What thoughtful person would willfully expose himself repeatedly to foods or other substances that are known to cause injury to the body? Well, smokers perhaps, but at least they made that choice willfully.

The rest of us have simply followed the recommended mainstream diet that is low in fat and high in polyunsaturated fats and carbohydrates, not knowing we were causing repeated injury to our blood vessels. This repeated injury creates chronic inflammation leading to heart disease, stroke, diabetes and obesity.

Let me repeat that: The injury and inflammation in our blood vessels is caused by the low fat diet recommended for years by mainstream medicine.

What are the biggest culprits of chronic inflammation? Quite simply, they are the overload of simple, highly processed carbohydrates (sugar, flour and all the products made from them) and the excess consumption of omega-6 vegetable oils like soybean, corn and sunflower that are found in many processed foods.

Take a moment to visualize rubbing a stiff brush repeatedly over soft skin until it becomes quite red and nearly bleeding. You kept this up several times a day, every day for five years. If you could tolerate this painful brushing, you would have a bleeding, swollen infected area that became worse with each repeated injury. This is a good way to visualize the inflammatory process that could be going on in your body right now.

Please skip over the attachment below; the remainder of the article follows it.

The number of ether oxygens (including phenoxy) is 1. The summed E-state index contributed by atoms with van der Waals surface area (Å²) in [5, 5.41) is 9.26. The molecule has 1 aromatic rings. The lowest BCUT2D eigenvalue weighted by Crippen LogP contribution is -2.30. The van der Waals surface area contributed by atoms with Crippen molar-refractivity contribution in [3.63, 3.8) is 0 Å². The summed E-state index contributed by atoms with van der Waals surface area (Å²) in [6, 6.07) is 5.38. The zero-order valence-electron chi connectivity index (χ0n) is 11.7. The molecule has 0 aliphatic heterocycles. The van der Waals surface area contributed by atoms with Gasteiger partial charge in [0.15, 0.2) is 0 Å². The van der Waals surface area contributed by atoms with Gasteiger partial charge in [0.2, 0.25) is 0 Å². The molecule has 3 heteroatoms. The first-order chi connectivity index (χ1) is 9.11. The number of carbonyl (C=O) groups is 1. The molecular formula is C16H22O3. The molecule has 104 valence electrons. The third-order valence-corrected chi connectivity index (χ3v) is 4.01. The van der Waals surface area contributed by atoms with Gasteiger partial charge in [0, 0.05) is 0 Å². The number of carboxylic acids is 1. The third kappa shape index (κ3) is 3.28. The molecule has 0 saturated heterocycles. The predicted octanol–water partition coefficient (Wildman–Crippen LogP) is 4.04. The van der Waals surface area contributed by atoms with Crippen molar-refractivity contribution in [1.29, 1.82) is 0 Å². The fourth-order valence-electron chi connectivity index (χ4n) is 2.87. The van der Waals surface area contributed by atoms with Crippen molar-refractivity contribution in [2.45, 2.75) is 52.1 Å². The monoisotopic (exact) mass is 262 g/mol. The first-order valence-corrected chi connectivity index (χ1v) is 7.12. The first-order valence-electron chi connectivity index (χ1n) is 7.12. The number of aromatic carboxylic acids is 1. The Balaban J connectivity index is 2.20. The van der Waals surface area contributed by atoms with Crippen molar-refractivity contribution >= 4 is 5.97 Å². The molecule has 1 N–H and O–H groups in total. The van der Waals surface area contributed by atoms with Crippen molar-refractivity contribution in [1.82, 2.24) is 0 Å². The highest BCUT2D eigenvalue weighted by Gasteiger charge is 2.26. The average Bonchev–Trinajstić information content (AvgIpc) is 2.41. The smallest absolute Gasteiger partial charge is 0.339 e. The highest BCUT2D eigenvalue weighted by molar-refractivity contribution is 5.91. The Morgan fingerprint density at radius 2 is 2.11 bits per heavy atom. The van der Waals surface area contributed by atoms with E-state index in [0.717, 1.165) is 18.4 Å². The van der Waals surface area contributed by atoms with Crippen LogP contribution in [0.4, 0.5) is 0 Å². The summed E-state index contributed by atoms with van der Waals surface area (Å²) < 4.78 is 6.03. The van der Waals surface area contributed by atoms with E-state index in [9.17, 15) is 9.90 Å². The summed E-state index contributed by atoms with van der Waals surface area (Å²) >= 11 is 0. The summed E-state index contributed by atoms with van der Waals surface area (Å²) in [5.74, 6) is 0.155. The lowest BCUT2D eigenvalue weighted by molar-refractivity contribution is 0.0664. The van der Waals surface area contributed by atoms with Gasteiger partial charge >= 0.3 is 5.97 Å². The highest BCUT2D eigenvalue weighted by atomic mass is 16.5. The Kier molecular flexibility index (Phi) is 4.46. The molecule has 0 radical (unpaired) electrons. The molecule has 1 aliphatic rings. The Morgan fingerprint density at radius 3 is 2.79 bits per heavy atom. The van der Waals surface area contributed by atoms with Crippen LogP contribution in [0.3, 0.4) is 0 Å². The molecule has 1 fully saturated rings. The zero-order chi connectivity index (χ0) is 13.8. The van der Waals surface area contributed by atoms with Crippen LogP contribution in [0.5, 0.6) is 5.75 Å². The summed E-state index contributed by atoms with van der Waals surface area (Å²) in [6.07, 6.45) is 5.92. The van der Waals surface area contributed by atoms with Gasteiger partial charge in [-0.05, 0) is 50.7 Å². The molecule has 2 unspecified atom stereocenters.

Regardless of where the inflammatory process occurs, externally or internally, it is the same. I have peered inside thousands upon thousands of arteries. A diseased artery looks as if someone took a brush and scrubbed repeatedly against its wall. Several times a day, every day, the foods we eat create small injuries compounding into more injuries, causing the body to respond continuously and appropriately with inflammation.

While we savor the tantalizing taste of a sweet roll, our bodies respond alarmingly as if a foreign invader arrived declaring war. Foods loaded with sugars and simple carbohydrates, or processed with omega-6 oils for long shelf life have been the mainstay of the American diet for six decades. These foods have been slowly poisoning everyone.

How does eating a simple sweet roll create a cascade of inflammation to make you sick?